Timekeeping for Virtual Assistants, and Complicated Cell Phone Questions.
February 10, 2011 8:41 PM   Subscribe

How can I best keep track of my time when working remotely for another party? I'll be responding to inquiries by cell phone, and double-checking to make sure insurance information is kosher. But I have a problem: I have no idea how to keep track of my time.

This will likely be in 1-10 minute increments, done between classes. I'll be checking voicemail, and responding to calls. How can I track this? Are there any good phone apps? Part of the problem is that (and I'll talk this over with my employer this weekend, but I want to have some good ideas) I have no idea what phone I'll be using. My employer wants to use the pre-existing phone number, and doesn't want my personal phone number involved in any way.

So, while my first thought was a time-keeping app for my iPhone, I'll most likely be using a cheaper phone that she provides that will not be a smart phone. Is there any way to dump the call time data from a regular cell phone, either into an app on the computer, or into a spreadsheet? I thought about having calls forwarded to my iPhone, but then there's the problem of calling people back, and of keeping time spent on my personal calls separate from time spent on business calls.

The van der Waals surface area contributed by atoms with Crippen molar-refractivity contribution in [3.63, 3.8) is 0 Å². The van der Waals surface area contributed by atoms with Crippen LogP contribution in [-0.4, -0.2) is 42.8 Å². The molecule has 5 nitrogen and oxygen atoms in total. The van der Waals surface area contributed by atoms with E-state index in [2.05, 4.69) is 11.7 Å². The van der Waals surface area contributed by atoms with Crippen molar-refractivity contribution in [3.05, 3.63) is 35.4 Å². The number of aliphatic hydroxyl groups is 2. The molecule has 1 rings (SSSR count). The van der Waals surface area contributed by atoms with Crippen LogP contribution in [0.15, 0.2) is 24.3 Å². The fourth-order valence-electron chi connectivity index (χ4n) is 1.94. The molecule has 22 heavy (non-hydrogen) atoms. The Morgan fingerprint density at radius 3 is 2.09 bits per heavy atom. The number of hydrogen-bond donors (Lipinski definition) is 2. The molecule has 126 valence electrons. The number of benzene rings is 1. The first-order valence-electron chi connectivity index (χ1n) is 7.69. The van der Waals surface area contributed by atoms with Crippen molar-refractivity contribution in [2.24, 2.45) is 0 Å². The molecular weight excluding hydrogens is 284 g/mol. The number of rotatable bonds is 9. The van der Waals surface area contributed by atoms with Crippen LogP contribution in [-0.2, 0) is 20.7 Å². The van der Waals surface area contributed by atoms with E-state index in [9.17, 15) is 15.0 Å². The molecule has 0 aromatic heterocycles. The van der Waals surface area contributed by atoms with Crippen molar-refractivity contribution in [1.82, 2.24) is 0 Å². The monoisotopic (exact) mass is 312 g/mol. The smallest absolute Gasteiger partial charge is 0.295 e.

I'm also interested in applications for the computer, as part of my time will be spent doing paperwork online. Keeping track of time in less than ten minute increments would be a pain in the neck to do manually, and likely very inaccurate as well. Has anyone else had to deal with this, and found some nice tools or solutions?
posted by thelastcamel to Work & Money (5 answers total) 1 user marked this as a favorite
Carry a chronometer?
posted by ddaavviidd at 9:00 PM on February 10, 2011 [1 favorite]

Spreadsheets work. There are good time-keeping apps available on iOS devices, not all of which are phones. iPad and iPod Touch come to mind. Also, amazing as it may sound, you can actually write times down on "paper", and then figure out times based on that. You can keep those times in a "notebook" (made of paper, not computer hardware). Treat yourself and get moleskin.
posted by Goofyy at 5:51 AM on February 11, 2011

My argument with paper is that I may be walking and carrying a backpack while returning calls. But I hear ya. Sounds like there are two votes for back to basics.

The plus with a spreadsheet is that I can upload and email it to my employer easily without compatibility issues.
posted by thelastcamel at 8:16 AM on February 11, 2011

Depending on the cell phone's carrier, there may be specific call time data, including numbers and whether the call was outgoing or incoming, on the carrier's website.

Failing that, what about a simple watch with a stopwatch function?
posted by Night_owl at 11:19 AM on February 11, 2011

It's a long shot, but can you find and use a dual-sim card phone? Probably you'd want a passive model in order to avoid dialing from the wrong number. Of course, your iPhone won't fit into that equation, and if the employer provided phone is CDMA (or your iphone is of the newly minted verizon variety), this won't have a chance.

There are time tracker tools available for windows / osx. You click a timer start widget and a timer stop widget. Some even take screenshots for posterity.
posted by pwnguin at 4:28 PM on February 11, 2011

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